Healthy lifestyles are centre of the curriculum

Schools are embracing the challenge of making children aware of the need to look after their own health

Junior and Senior Infants of Beaumont Girls National School, Cork city, enjoy their sports day. Photograph:  Clare Keogh/ Provision

Junior and Senior Infants of Beaumont Girls National School, Cork city, enjoy their sports day. Photograph: Clare Keogh/ Provision

 

It is now widely recognised that establishing healthy living patterns at a young age is essential for better outcomes in later life and policymakers are trying to instil such patterns through the Health Promoting School and Active School Flag initiatives.

Nearly two decades since the Department of Health realised the need to develop a tailored programme to impart healthy living values on students, 725 primary and secondary schools are now participating in its Health Promoting Schools initiative.

Designed to encourage schools to promote a global view of good health that encompasses diet, exercise and mindfulness, the programme focuses on four key elements – partnerships, with parents and the wider community; curriculum; policy; and school environment, both physical and social.

“Health promotion is not just the responsibility of the health sector. School can make a substantial contribution to a student’s health and wellbeing,” says Health Promoting School national co-ordinator Helen Deely.

“A Health Promoting School supports a whole school approach to promoting health and wellbeing. It strives to create an environment where positive relationships are fostered among students, staff, parents, guardians and the wider school community,” she says.

Navan, The Irish Times / Pfizer Healthy Town for 2016, has been to the forefront of the scheme with schools at all levels wholeheartedly embracing the challenge of making children more aware of the need to look after their own health as they grow.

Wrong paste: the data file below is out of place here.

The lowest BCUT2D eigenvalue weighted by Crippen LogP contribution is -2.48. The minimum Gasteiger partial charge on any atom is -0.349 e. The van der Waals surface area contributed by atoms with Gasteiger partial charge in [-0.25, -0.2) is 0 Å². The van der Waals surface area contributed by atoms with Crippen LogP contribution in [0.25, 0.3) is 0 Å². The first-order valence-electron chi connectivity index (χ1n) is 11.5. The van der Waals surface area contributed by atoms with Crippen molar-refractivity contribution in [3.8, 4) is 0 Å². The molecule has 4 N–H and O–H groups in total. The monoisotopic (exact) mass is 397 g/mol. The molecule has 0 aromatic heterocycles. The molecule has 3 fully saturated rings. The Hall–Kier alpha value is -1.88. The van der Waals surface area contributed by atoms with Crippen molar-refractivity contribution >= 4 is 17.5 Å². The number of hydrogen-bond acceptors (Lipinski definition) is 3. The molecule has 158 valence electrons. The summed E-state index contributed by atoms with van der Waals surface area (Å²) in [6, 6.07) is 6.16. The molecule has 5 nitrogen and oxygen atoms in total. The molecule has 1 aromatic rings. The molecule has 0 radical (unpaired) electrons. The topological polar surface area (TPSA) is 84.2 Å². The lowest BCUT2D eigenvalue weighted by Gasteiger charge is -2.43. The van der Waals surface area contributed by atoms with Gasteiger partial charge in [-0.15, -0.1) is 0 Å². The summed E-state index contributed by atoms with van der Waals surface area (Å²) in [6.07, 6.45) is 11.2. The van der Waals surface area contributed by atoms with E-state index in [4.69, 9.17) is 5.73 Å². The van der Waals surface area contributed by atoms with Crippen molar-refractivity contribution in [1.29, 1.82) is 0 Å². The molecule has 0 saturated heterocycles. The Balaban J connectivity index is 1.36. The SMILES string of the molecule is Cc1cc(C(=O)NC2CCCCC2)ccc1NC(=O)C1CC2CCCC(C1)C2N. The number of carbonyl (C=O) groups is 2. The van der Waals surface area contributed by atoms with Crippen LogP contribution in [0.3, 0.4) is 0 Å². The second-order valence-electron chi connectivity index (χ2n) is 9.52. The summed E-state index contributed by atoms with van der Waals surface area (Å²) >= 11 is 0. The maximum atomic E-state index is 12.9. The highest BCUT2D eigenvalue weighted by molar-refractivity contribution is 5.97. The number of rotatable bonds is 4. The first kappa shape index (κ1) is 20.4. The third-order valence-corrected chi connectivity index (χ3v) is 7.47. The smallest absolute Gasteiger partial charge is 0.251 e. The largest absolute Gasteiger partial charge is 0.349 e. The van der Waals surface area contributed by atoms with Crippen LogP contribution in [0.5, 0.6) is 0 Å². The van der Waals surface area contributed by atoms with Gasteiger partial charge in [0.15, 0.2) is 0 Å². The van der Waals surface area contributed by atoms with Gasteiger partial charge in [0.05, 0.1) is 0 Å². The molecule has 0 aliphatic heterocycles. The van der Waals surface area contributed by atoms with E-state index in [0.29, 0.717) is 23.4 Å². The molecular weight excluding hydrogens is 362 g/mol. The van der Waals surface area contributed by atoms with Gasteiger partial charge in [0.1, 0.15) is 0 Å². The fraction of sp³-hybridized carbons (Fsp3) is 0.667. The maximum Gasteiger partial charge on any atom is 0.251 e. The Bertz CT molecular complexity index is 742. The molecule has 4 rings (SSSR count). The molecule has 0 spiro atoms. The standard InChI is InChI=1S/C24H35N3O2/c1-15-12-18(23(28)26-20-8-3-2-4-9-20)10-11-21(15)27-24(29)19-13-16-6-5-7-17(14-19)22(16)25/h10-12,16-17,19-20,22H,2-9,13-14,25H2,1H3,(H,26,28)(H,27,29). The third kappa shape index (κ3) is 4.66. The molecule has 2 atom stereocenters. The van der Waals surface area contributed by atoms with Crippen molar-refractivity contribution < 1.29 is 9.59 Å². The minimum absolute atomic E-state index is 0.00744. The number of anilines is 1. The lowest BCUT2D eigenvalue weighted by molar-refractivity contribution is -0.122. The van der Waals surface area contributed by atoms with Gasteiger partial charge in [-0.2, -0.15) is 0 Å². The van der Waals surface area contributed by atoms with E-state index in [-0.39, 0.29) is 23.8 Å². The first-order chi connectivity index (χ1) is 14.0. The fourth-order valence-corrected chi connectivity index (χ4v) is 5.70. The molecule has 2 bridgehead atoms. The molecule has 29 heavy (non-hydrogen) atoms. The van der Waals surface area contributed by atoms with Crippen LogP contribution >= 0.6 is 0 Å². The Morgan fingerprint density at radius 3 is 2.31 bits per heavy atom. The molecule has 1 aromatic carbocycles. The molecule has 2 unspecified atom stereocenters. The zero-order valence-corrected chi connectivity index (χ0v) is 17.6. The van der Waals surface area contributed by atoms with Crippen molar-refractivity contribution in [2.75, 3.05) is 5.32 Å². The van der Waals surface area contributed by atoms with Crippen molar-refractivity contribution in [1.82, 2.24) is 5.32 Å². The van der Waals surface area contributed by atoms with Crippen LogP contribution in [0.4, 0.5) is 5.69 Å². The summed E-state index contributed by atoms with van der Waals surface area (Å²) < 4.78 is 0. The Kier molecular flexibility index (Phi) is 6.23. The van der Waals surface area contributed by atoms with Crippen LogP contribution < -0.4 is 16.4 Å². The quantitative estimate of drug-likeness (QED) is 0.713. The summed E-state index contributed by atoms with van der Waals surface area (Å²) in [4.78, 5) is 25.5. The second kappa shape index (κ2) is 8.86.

All-Ireland hero

Along with holding healthy eating days, implementing a mental health care team and championing peer-led substance misuse programmes among students, the school has also installed a new canteen so children can enjoy fresh, nutritional food.

“The whole idea was to take on a new initiative every year, something to build the healthy life of the school,” says health promotion officer Mary O’Brien, who maintains that her job has been made “easy” by O’Rourke’s enthusiastic co-operation.

“We got a new demonstration-style kitchen because we didn’t have home economics in the school.

“We wanted to bring in an initiative to teach them to cook, so several staff members were trained up and we now offer a cook-it programme to our first years.

“Sometimes we think that as children grow up it’s harder to bring them that route, but the reality is when steps have been created in primary schools, it’s very important to nurture those in secondary school as well. They’re life skills, they need them to continue in life,” she says.

It is an apt point given that nearby St Oliver Plunkett National School was among the first nationwide to attain the Health Promoting School Flag in recognition of its participation in the programme.